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Contracting with Third Parties

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  • Sandeep Baliga
  • Tomas Sjöström

Abstract

In bilateral holdup and moral hazard in teams models, introducing a third party allows implementation of the first best, even if renegotiation is possible. Fines paid to the third party provide incentives for truth-telling and investment. This result holds even if the third party is corruptible, as long as the grand coalition has access to the same contracting technology as any colluding subcoalition. (JEL D86, D82)

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File URL: http://www.aeaweb.org/articles.php?doi=10.1257/mic.1.1.75
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Bibliographic Info

Article provided by American Economic Association in its journal American Economic Journal: Microeconomics.

Volume (Year): 1 (2009)
Issue (Month): 1 (February)
Pages: 75-100

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Handle: RePEc:aea:aejmic:v:1:y:2009:i:1:p:75-100

Note: DOI: 10.1257/mic.1.1.75
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Citations

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Cited by:
  1. Evans, R., 2006. "Mechanism Design with Renegotiation and Costly Messages," Cambridge Working Papers in Economics 0626, Faculty of Economics, University of Cambridge.
  2. Watson, Joel & Buzard, Kristy, 2009. "Contract, Renegotiation, and Hold Up: General Results on the Technology of Trade and Investment," University of California at San Diego, Economics Working Paper Series, Department of Economics, UC San Diego qt3923q7kz, Department of Economics, UC San Diego.
  3. Stefano Comino & Antonio Nicolò & Piero Tedeschi, 2006. "Termination Clauses in Partnerships," Working Papers, Università degli Studi di Milano-Bicocca, Dipartimento di Statistica 20060505, Università degli Studi di Milano-Bicocca, Dipartimento di Statistica.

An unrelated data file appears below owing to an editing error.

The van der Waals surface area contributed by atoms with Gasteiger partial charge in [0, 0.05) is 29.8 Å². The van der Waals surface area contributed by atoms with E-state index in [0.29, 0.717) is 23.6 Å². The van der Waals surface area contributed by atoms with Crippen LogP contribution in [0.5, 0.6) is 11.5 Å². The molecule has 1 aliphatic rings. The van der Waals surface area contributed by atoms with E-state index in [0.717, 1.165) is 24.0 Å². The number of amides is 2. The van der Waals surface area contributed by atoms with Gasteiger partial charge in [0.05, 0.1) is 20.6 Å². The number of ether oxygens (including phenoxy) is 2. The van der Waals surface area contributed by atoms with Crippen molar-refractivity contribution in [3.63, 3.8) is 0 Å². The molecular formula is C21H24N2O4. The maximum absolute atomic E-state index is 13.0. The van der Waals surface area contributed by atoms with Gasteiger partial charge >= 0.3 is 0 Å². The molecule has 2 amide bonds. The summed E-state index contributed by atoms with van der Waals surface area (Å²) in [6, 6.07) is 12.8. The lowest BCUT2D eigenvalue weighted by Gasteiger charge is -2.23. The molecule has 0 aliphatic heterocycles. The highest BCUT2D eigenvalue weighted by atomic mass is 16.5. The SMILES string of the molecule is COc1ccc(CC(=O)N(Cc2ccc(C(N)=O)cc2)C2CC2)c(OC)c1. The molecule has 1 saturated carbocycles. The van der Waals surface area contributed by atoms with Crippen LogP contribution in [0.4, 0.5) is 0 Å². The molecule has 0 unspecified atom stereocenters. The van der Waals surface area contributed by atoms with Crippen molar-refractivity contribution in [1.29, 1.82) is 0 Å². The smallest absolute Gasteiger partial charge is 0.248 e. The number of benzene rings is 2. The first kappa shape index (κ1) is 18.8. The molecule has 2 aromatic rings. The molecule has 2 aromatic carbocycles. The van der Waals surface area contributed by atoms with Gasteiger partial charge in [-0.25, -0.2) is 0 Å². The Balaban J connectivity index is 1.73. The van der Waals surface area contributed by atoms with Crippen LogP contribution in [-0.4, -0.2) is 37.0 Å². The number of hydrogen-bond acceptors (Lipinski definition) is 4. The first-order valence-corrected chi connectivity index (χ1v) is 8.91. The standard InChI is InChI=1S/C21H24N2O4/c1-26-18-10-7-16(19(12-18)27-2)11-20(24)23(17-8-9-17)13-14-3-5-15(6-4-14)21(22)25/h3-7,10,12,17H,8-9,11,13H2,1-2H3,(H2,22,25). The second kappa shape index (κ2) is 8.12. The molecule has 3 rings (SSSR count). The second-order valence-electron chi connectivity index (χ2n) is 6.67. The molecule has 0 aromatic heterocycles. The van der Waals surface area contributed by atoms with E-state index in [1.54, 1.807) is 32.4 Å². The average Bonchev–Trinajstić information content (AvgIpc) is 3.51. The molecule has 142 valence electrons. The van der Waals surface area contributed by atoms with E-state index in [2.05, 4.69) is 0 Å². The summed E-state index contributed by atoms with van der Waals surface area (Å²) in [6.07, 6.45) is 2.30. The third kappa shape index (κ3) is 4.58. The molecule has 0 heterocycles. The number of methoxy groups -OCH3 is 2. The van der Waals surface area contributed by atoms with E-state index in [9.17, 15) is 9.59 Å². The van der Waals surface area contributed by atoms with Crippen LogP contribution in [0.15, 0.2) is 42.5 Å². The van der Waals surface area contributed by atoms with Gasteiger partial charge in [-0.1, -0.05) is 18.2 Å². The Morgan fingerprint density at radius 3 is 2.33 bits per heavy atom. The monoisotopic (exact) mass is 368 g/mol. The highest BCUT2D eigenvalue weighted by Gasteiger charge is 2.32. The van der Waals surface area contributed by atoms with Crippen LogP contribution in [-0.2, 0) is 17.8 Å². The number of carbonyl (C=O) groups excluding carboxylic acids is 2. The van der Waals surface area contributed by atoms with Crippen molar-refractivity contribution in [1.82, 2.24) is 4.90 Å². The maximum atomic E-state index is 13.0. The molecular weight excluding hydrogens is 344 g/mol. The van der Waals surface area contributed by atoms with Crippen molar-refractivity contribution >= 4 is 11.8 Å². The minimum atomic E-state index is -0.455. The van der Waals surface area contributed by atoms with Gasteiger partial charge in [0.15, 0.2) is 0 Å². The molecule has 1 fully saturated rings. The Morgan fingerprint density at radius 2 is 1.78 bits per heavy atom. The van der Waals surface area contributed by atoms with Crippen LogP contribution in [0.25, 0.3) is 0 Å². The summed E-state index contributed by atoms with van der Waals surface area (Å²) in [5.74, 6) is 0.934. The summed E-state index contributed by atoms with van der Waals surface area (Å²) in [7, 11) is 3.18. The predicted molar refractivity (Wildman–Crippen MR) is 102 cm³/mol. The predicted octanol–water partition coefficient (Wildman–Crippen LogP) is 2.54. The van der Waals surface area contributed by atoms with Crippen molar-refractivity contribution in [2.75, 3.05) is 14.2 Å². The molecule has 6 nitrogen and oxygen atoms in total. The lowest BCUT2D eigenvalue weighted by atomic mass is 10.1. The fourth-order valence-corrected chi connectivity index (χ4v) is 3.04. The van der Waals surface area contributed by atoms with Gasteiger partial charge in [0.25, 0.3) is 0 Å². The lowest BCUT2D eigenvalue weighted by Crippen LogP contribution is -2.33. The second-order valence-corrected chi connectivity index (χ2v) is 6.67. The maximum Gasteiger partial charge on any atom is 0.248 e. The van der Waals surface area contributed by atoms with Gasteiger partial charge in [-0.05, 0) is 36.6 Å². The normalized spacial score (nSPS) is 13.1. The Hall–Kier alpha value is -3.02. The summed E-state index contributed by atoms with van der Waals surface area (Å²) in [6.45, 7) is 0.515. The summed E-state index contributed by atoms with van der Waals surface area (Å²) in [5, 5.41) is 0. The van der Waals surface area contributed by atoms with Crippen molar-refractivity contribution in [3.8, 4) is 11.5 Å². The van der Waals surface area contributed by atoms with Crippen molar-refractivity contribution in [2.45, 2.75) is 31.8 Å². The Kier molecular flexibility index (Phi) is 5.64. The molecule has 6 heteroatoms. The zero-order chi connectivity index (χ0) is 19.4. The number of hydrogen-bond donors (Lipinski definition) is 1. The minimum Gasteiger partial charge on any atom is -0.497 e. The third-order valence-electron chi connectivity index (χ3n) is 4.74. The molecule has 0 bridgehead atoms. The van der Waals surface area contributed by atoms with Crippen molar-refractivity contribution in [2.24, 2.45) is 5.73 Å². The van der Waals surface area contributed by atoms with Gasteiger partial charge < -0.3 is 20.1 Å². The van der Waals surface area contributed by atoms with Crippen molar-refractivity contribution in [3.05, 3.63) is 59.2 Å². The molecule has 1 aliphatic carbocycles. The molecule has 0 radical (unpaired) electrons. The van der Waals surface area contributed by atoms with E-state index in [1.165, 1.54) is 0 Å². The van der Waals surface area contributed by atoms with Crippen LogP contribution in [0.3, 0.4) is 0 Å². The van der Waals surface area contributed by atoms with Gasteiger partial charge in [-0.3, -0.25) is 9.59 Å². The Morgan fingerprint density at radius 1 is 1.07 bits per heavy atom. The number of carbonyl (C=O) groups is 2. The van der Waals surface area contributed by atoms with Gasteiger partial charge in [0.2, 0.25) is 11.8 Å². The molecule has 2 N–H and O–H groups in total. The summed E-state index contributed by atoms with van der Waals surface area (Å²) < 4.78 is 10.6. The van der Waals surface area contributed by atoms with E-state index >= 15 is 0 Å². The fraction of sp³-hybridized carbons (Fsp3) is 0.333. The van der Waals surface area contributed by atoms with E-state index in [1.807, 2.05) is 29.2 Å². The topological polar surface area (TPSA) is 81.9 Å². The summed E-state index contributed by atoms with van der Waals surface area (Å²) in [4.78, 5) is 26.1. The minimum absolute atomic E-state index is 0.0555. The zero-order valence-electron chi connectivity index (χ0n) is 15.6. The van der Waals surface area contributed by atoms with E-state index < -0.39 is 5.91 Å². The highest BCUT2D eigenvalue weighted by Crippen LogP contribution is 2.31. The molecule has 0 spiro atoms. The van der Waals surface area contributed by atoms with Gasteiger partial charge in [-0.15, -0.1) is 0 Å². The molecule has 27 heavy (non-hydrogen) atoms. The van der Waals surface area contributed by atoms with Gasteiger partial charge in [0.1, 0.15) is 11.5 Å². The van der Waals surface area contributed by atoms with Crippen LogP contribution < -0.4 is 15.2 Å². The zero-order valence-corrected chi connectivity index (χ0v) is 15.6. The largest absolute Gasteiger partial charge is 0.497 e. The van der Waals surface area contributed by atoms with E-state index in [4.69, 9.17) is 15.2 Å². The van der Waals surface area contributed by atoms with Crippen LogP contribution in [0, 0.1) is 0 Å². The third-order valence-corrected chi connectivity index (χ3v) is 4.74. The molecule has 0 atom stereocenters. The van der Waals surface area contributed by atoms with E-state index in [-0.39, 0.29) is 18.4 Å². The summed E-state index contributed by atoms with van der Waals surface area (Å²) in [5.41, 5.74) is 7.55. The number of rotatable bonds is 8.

4. Bester, Helmut & Krähmer, Daniel, 2008. "Exit options in incomplete contracts with asymmetric information," Discussion Papers 2008/23, Free University Berlin, School of Business & Economics.
  5. Buzard, Kristy & Watson, Joel, 2010. "Contract, Renegotiation, and Hold Up: Results on the Technology of Trade and Investment," University of California at San Diego, Economics Working Paper Series, Department of Economics, UC San Diego qt3df3q4vg, Department of Economics, UC San Diego.
  6. Yeon-Koo Che & Jozsef Sakovics, 2006. "The Hold-up Problem," ESE Discussion Papers 142, Edinburgh School of Economics, University of Edinburgh.
  7. Bester, Helmut & Krähmer, Daniel, 2013. "Exit options and the allocation of authority," Discussion Papers 2013/5, Free University Berlin, School of Business & Economics.
  8. Jesse Bull, 2012. "Third-Party Budget Breakers and Side Contracting in Team Production," Economics Bulletin, AccessEcon, vol. 32(3), pages 2606-2614.
  9. Neeman, Zvika & Pavlov, Gregory, 2013. "Ex post renegotiation-proof mechanism design," Journal of Economic Theory, Elsevier, vol. 148(2), pages 473-501.
  10. Watson, Joel & Wignall, Chris, 2009. "Hold-Up and Durable Trading Opportunities," University of California at San Diego, Economics Working Paper Series, Department of Economics, UC San Diego qt8p8284wg, Department of Economics, UC San Diego.

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